The purpose of such a tool is that of a template to quickly gauge whether your fired and sized cases have qrown too long, thereby running the risk of raised pressures upon firing.
This Max-comp Gauge includes some new gun nut favourites, like .45 GAP, .44-40 Winchester, .32 H&R Mag, .416 Rigby and others.
Finish wise, it appears to be a stamping of black-finished aluminium, with contrasting white text. I measured one or two of the cartridge gaps with my digital micrometer and, if anything they were dimensionally tight by a few thou’ but a few passes with a fine flat file bring them right on to spec. It’s better that way than too big.
Max-Comp Inside Flash Hole Deburring Tool
A long time ago, when I was shooting through a bunch of ADI 5.56 Calibre brass I picked up for nicks, I realised that I needed to do more serious case prep work to shoot smaller groups.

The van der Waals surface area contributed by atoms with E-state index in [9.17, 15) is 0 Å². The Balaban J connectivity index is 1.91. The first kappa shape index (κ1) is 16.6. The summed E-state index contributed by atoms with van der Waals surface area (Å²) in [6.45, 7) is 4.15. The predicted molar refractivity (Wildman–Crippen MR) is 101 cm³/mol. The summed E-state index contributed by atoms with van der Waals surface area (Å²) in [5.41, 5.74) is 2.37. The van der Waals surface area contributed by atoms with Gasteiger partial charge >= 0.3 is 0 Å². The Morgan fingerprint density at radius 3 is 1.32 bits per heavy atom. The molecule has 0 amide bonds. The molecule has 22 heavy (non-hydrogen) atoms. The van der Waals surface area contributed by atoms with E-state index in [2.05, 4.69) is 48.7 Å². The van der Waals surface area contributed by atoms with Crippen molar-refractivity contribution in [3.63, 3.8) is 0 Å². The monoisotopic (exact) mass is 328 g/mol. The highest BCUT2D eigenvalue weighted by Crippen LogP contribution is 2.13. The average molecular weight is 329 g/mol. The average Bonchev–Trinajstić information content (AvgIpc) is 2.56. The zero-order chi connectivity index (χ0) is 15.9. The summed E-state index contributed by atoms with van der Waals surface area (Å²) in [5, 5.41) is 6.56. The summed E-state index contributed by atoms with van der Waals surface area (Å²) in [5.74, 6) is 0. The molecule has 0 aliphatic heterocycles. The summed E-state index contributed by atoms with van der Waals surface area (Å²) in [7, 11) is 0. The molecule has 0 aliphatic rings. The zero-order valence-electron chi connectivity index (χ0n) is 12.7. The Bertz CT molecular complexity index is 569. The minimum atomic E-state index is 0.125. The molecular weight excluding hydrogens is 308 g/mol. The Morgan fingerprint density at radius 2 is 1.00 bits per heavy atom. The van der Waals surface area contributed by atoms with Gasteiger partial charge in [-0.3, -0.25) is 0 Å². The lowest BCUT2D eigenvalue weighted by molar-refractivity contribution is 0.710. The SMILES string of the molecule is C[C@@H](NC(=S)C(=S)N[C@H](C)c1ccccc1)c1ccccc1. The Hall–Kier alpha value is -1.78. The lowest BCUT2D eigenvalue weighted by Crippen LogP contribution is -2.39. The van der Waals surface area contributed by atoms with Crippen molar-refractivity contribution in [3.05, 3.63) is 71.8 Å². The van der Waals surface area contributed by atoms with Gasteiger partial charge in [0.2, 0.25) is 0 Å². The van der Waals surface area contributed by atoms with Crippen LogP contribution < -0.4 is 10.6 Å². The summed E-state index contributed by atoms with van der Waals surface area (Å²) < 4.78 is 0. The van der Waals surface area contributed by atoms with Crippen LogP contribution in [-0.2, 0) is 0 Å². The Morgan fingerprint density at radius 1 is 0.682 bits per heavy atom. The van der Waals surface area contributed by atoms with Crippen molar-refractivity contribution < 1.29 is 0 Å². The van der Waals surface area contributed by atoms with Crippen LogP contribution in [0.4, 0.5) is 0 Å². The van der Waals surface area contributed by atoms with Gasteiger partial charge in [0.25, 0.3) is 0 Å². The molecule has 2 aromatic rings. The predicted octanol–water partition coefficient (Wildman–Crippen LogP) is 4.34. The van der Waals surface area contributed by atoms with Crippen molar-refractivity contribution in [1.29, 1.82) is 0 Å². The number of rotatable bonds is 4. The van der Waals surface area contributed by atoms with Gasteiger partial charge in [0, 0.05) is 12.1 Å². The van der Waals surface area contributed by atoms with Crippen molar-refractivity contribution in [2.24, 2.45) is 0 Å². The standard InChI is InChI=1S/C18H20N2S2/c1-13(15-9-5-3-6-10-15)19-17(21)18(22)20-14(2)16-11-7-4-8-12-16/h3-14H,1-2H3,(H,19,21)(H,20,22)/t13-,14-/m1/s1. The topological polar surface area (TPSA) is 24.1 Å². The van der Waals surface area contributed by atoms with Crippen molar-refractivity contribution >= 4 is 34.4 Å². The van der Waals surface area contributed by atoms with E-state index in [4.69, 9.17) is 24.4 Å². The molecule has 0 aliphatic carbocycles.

My mate Tom Daley was into benchrest shooting and told me that deburring the inside of the flash holes of factory brass (unless it was Norma drilled stuff), gave measurably better accuracy.
It proved to be the case (pardon the pun) and now I routinely do it with every piece of brass I shoot. You only have to do it once and it’s amazing what a pile of brass swarf you end up with after you scrape it out and that swarf would have inhibited all-important ignition.
This Max-Comp Deburring Tool features an Allen Key operated case mouth locator, allowing you to fix that locator at the appropriate length for the cartridge you are currently working on. It’s a well thought out unit and works as it should.
All Max-Comp Reloading Tools are available through good gun shops. Max-Comp products are distributed in Australia by Pro-Tactical.
Phone: 07 3420 6763. Email: email@example.com
This article was first published in the Sporting Shooter March 2014 issue.